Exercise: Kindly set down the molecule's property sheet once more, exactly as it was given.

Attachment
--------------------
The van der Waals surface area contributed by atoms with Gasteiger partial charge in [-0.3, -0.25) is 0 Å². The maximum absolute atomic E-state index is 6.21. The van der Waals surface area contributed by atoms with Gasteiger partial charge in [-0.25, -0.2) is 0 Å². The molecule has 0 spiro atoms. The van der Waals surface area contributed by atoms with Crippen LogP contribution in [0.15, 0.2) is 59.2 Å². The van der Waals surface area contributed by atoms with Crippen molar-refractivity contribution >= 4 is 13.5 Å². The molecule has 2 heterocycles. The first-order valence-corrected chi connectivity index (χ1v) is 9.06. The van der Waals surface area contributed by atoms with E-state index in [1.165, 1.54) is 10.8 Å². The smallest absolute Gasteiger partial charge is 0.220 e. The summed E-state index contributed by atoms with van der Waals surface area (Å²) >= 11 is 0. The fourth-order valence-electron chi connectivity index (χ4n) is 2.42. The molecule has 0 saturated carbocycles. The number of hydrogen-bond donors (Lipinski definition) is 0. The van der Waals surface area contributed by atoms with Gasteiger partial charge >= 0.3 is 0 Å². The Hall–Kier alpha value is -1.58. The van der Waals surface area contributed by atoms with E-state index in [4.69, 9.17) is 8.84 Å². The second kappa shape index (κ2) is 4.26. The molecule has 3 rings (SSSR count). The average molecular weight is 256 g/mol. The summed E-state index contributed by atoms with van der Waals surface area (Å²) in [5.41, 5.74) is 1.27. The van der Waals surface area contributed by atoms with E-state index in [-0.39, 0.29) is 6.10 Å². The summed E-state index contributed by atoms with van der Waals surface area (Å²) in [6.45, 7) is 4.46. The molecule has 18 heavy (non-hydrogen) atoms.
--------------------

The van der Waals surface area contributed by atoms with Gasteiger partial charge in [-0.3, -0.25) is 0 Å². The maximum absolute atomic E-state index is 6.21. The van der Waals surface area contributed by atoms with Gasteiger partial charge in [-0.25, -0.2) is 0 Å². The molecule has 0 spiro atoms. The van der Waals surface area contributed by atoms with Crippen LogP contribution in [0.15, 0.2) is 59.2 Å². The van der Waals surface area contributed by atoms with Crippen molar-refractivity contribution >= 4 is 13.5 Å². The molecule has 2 heterocycles. The first-order valence-corrected chi connectivity index (χ1v) is 9.06. The van der Waals surface area contributed by atoms with E-state index in [1.165, 1.54) is 10.8 Å². The smallest absolute Gasteiger partial charge is 0.220 e. The summed E-state index contributed by atoms with van der Waals surface area (Å²) >= 11 is 0. The fourth-order valence-electron chi connectivity index (χ4n) is 2.42. The molecule has 0 saturated carbocycles. The number of hydrogen-bond donors (Lipinski definition) is 0. The van der Waals surface area contributed by atoms with Gasteiger partial charge >= 0.3 is 0 Å². The Hall–Kier alpha value is -1.58. The van der Waals surface area contributed by atoms with E-state index in [4.69, 9.17) is 8.84 Å². The second kappa shape index (κ2) is 4.26. The molecule has 3 rings (SSSR count). The average molecular weight is 256 g/mol. The summed E-state index contributed by atoms with van der Waals surface area (Å²) in [5.41, 5.74) is 1.27. The van der Waals surface area contributed by atoms with E-state index in [-0.39, 0.29) is 6.10 Å². The summed E-state index contributed by atoms with van der Waals surface area (Å²) in [6.45, 7) is 4.46. The molecule has 18 heavy (non-hydrogen) atoms.